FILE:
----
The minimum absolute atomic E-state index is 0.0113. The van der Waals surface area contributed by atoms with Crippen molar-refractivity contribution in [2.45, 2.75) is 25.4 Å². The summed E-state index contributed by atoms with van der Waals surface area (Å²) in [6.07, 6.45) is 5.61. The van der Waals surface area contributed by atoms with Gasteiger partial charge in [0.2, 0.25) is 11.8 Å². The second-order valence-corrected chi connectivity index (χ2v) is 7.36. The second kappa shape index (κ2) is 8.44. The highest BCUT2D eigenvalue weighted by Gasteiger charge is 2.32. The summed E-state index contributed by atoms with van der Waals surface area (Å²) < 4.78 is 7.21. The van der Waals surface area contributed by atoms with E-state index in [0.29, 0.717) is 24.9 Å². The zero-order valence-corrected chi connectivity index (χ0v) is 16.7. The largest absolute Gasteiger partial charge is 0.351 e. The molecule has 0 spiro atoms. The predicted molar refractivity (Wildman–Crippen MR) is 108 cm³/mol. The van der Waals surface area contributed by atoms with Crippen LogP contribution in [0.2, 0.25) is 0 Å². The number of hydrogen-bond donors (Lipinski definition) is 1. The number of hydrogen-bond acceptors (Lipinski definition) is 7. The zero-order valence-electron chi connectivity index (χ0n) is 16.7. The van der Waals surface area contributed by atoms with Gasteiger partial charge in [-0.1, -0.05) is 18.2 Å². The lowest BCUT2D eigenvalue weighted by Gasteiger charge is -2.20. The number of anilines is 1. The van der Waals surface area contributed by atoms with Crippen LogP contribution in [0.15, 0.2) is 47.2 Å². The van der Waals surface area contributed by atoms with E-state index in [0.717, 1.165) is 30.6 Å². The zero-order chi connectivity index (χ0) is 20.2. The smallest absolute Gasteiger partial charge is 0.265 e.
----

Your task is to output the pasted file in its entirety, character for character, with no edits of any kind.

The minimum absolute atomic E-state index is 0.0113. The van der Waals surface area contributed by atoms with Crippen molar-refractivity contribution in [2.45, 2.75) is 25.4 Å². The summed E-state index contributed by atoms with van der Waals surface area (Å²) in [6.07, 6.45) is 5.61. The van der Waals surface area contributed by atoms with Gasteiger partial charge in [0.2, 0.25) is 11.8 Å². The second-order valence-corrected chi connectivity index (χ2v) is 7.36. The second kappa shape index (κ2) is 8.44. The highest BCUT2D eigenvalue weighted by Gasteiger charge is 2.32. The summed E-state index contributed by atoms with van der Waals surface area (Å²) < 4.78 is 7.21. The van der Waals surface area contributed by atoms with E-state index in [0.29, 0.717) is 24.9 Å². The zero-order valence-corrected chi connectivity index (χ0v) is 16.7. The largest absolute Gasteiger partial charge is 0.351 e. The molecule has 0 spiro atoms. The predicted molar refractivity (Wildman–Crippen MR) is 108 cm³/mol. The van der Waals surface area contributed by atoms with Crippen LogP contribution in [0.2, 0.25) is 0 Å². The number of hydrogen-bond donors (Lipinski definition) is 1. The number of hydrogen-bond acceptors (Lipinski definition) is 7. The zero-order valence-electron chi connectivity index (χ0n) is 16.7. The van der Waals surface area contributed by atoms with Gasteiger partial charge in [-0.1, -0.05) is 18.2 Å². The lowest BCUT2D eigenvalue weighted by Gasteiger charge is -2.20. The number of anilines is 1. The van der Waals surface area contributed by atoms with Crippen LogP contribution in [0.15, 0.2) is 47.2 Å². The van der Waals surface area contributed by atoms with E-state index in [0.717, 1.165) is 30.6 Å². The zero-order chi connectivity index (χ0) is 20.2. The smallest absolute Gasteiger partial charge is 0.265 e.